The project is being built so vastly suboptimally from a public transport USERS perspective, that really some very strident advocacy is neeed yesterday, or this will be a permanent white elephant.

I don’tunderstand the PTUA’s stance – “build airport rail for TOURISTS right past the homes of everyone in Keilor and Airport West? Bonza.” and “worry about service frequency instead of coverage on a feeder network that is going to cost hundreds of billions of dollars when the game should be giving access to the maximal number of potential Public Transport Users? No drama.”

Soemthing seems philosophically amiss.

@Michael, if they expand the stabling yards as the line gets longer, which seems to be being hinted at, there’s no reason for the frequency to drop later. That said, once the line gets all the way to the airport, they’d probably want stabling at that end.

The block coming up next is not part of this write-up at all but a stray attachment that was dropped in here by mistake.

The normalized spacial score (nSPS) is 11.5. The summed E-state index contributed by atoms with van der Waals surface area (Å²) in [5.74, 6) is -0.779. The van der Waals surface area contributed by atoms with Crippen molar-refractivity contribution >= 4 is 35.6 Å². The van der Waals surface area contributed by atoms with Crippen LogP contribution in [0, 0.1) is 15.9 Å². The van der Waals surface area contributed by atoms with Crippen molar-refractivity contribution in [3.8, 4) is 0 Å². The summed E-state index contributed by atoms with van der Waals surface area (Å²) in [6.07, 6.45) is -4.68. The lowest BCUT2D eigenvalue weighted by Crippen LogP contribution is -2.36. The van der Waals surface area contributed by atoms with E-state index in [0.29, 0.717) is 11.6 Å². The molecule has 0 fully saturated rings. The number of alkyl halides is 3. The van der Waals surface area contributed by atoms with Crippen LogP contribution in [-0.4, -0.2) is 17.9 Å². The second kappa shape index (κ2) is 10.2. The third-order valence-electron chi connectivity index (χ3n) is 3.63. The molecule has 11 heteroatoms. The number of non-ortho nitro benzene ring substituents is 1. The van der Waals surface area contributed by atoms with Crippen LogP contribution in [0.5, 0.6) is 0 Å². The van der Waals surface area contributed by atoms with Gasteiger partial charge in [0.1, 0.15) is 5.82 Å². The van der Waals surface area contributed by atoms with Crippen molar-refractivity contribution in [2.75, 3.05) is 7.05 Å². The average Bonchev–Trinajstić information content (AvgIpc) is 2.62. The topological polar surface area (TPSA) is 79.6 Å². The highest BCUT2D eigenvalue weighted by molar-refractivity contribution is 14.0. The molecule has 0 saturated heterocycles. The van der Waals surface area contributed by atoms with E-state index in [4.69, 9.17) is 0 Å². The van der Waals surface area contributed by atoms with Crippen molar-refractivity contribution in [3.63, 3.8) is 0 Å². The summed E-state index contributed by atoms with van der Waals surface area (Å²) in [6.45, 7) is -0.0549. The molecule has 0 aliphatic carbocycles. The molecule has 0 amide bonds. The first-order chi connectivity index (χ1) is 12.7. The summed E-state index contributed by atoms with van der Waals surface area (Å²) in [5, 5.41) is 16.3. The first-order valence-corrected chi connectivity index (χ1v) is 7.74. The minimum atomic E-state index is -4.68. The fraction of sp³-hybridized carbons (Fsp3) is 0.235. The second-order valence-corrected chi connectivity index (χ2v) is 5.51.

@gxh, the line will be completely independent from the existing network, and has none of the legacy technology constraints. I keep hearing hints they’ll look at driverless trains, but the government has been pretty quiet on it.

@Mikey, my understanding is they are building with provision for a later station, though I do wonder if they’ll do enough to make it cost-effective to add it later… and they seem to be talking about doing it near the stabling yard. I think it should be closer to Warrigal Road.

@Adam, I think you’re assuming that PTUA hasn’t campaigned for extra stations on SRL, hasn’t campaigned for a Keilor station on the Airport line, and hasn’t campaigned for better service frequencies right across the PT network.

None of these are correct.

I still think the Monash station is in the wrong place. It’s over 1 Km walk through the University to the bus interchange on Wellington Road which would also be where a future tram / light rail stop would be. They should relocate some of the car parking to Normanby Road and keep the public transport interchange in the same place.

I also think they should put a station in Heatherton with a large park-and-ride to capture commuters off the Mordialloc Freeway.

@Ross – what makes you think there will be a light rail stop at the bus interchange, but not the SRL station location (or, for that matter, that the bus interchange won’t be relocated to integrate with the station – the existing interchange certainly does not represent a level of sunk investment that can’t be walked away from).